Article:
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How to build a cushion against all those pesky expenses

How to build a cushion against all those pesky expenses
An emergency fund is crucial for handling unexpected expenses, but you also need to save for the expected expenses. (Brian van der Brug / Los Angeles Times)

Dear Liz: We’re both retired and live on retirement checks. When expenses exceed our income, we draw from savings, but the balance is going down fast due to a new air conditioning unit, real estate taxes, etc. How do we put that money back and build a cushion in the checking account so our savings isn’t used to cover us month to month?

Answer: You need an emergency fund for truly unpredictable expenses, but you also should have a bunch of savings “buckets” to cover less regular but still predictable expenses. These would include property taxes, insurance, home repairs, car repairs, vacations, medical bills, holiday expenses and any other bill you face regularly but not monthly. You can track these buckets in a spreadsheet or set up separate savings accounts for each goal. Online banks typically let you set up multiple savings subaccounts for free.

Here’s how it works. If your next property tax installment is due in six months and you’ll owe $3,000, you transfer $500 a month into the property tax savings account to cover that bill. If you’re planning on a vacation in nine months, divide the expected cost by nine and transfer that amount to savings each month.

Estimating some costs can be tricky. You often can use last year’s spending as a guide, or seek out authoritative sources. Edmunds.com’s True Cost to Own feature, for example, can help you estimate repair and maintenance costs for many vehicles. With home repairs, Consumer Reports can help you calculate how long various systems tend to last and how much they cost to replace, which will allow you to save accordingly. Or you can just use the rule of thumb to put aside 1% of your home’s value each year into an account to cover maintenance and repairs.

You may not always guess correctly, but setting aside something throughout the year can help you meet these big expenses as they arise without having to dip into your emergency fund.

You may discover that you can’t set aside enough to cover these less regular expenses and still pay your monthly bills. If that’s the case, you may not be able to afford your current lifestyle and may need to trim some costs.

Parents paying a child’s private student loans

Dear Liz: My husband and I are paying my youngest son’s private student loans. My husband is paying two loans and I’m paying three. I have plans to retire next year. Should I tell the lenders after I retire and give my loans to my son to take over?

Answer: If these are private student loans, then you and your husband probably co-signed them with your son. That means you’re equally responsible for the debt and can’t just walk away without consequence.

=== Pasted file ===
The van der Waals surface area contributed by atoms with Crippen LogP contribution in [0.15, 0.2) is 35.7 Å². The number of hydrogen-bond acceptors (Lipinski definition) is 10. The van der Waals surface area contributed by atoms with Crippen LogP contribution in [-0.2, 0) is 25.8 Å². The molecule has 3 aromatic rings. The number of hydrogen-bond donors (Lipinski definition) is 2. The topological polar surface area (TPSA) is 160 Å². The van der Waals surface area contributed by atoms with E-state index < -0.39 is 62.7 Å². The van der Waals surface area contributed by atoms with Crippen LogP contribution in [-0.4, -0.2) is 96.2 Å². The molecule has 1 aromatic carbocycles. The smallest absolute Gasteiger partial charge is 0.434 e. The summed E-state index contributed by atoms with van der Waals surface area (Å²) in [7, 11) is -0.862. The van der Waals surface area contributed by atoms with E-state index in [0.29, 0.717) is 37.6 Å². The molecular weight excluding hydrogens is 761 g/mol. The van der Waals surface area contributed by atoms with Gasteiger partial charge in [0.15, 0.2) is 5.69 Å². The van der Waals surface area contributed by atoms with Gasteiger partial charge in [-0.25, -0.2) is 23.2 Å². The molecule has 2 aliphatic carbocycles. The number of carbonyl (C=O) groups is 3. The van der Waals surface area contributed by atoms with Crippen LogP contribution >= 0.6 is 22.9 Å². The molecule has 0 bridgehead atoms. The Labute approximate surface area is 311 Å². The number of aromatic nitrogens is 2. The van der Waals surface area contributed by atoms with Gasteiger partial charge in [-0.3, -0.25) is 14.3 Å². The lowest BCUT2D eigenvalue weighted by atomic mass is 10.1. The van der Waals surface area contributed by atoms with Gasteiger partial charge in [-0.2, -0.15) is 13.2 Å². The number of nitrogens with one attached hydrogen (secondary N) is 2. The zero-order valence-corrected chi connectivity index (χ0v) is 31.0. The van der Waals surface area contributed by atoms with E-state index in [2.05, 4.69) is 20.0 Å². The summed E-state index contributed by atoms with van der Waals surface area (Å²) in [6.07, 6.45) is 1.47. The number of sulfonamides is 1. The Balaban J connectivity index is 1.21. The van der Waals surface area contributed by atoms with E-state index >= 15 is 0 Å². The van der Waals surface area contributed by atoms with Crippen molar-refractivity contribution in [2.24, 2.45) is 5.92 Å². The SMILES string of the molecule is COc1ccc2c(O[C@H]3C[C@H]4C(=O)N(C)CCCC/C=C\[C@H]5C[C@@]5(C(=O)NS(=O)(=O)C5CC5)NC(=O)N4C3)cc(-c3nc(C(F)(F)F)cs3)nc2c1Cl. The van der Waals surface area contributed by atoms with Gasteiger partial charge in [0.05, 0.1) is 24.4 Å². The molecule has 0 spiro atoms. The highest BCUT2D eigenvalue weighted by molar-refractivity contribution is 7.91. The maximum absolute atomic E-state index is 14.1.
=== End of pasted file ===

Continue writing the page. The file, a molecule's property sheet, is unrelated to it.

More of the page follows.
Some lenders do release co-signers if the student borrower is creditworthy. The lenders typically don’t volunteer information about this option, so your son would need to request it. The Consumer Financial Protection Bureau has a form letter your son can use to ask for information about the process.

If that doesn’t work, your son may be able to refinance or consolidate the loans with a new lender to get your names off the loans.

All this assumes your son is willing and able to take over this responsibility. If he’s not and you stop paying, your credit scores will suffer and you could face collection actions.

The insecurity of bank security questions

Dear Liz: I recently opened an account at a bank that boasted “multi-factor authentication,” but I looked into the claim and it turns out the bank is using passwords plus answers to security questions, such as the name of your first pet, as the “multi-factor authentication.” I expect you know that the real multi-factors are something you know, like a username and password, something you have, like a code that has been sent to your phone or email, and something uniquely inherent to you, like a fingerprint. Clearly, this bank is misrepresenting its “multi-factor authentication.”

Answer: If there was any doubt about how insecure security questions are, it should have been settled with the hack of the IRS’ Get Transcript service. The criminals gained access to 700,000 taxpayer accounts by correctly answering multiple questions with answers supposedly known only to the affected taxpayers. In reality, the answers to many security questions can be purchased from black market databases or simply found by perusing people’s social media accounts.

If your financial institutions are still using security questions to identify you, you should demand to know why. If the institution doesn’t offer at least two-factor authentication (a password plus a code), you should consider putting your money somewhere else.

Liz Weston, certified financial planner, is a personal finance columnist for NerdWallet. Questions may be sent to her at 3940 Laurel Canyon, No. 238, Studio City, CA 91604, or by using the "Contact" form at asklizweston.com. Distributed by No More Red Inc.

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